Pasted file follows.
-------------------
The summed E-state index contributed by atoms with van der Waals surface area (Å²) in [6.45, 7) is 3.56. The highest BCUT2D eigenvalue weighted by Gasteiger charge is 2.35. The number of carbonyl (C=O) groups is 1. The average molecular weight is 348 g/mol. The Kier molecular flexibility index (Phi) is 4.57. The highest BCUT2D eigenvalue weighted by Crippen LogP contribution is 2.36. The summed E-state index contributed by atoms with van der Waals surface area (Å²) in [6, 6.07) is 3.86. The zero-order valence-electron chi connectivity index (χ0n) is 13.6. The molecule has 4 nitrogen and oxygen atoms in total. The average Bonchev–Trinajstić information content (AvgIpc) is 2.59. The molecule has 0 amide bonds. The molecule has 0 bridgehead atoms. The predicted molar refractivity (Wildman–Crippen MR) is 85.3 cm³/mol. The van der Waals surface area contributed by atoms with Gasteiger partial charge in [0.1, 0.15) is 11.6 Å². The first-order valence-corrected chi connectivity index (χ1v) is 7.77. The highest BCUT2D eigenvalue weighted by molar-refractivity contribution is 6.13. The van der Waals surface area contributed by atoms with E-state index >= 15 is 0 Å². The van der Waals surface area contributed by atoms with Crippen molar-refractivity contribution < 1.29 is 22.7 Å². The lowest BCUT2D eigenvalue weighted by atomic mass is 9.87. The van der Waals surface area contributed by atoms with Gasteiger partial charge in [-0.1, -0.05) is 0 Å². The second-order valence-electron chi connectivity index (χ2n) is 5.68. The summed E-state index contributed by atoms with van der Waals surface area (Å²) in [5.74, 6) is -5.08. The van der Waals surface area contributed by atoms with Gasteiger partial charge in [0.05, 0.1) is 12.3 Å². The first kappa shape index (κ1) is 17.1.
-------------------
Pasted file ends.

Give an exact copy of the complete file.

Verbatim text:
The summed E-state index contributed by atoms with van der Waals surface area (Å²) in [6.45, 7) is 3.56. The highest BCUT2D eigenvalue weighted by Gasteiger charge is 2.35. The number of carbonyl (C=O) groups is 1. The average molecular weight is 348 g/mol. The Kier molecular flexibility index (Phi) is 4.57. The highest BCUT2D eigenvalue weighted by Crippen LogP contribution is 2.36. The summed E-state index contributed by atoms with van der Waals surface area (Å²) in [6, 6.07) is 3.86. The zero-order valence-electron chi connectivity index (χ0n) is 13.6. The molecule has 4 nitrogen and oxygen atoms in total. The average Bonchev–Trinajstić information content (AvgIpc) is 2.59. The molecule has 0 amide bonds. The molecule has 0 bridgehead atoms. The predicted molar refractivity (Wildman–Crippen MR) is 85.3 cm³/mol. The van der Waals surface area contributed by atoms with Gasteiger partial charge in [0.1, 0.15) is 11.6 Å². The first-order valence-corrected chi connectivity index (χ1v) is 7.77. The highest BCUT2D eigenvalue weighted by molar-refractivity contribution is 6.13. The van der Waals surface area contributed by atoms with E-state index >= 15 is 0 Å². The van der Waals surface area contributed by atoms with Crippen molar-refractivity contribution < 1.29 is 22.7 Å². The lowest BCUT2D eigenvalue weighted by atomic mass is 9.87. The van der Waals surface area contributed by atoms with Gasteiger partial charge in [-0.1, -0.05) is 0 Å². The second-order valence-electron chi connectivity index (χ2n) is 5.68. The summed E-state index contributed by atoms with van der Waals surface area (Å²) in [5.74, 6) is -5.08. The van der Waals surface area contributed by atoms with Gasteiger partial charge in [0.05, 0.1) is 12.3 Å². The first kappa shape index (κ1) is 17.1.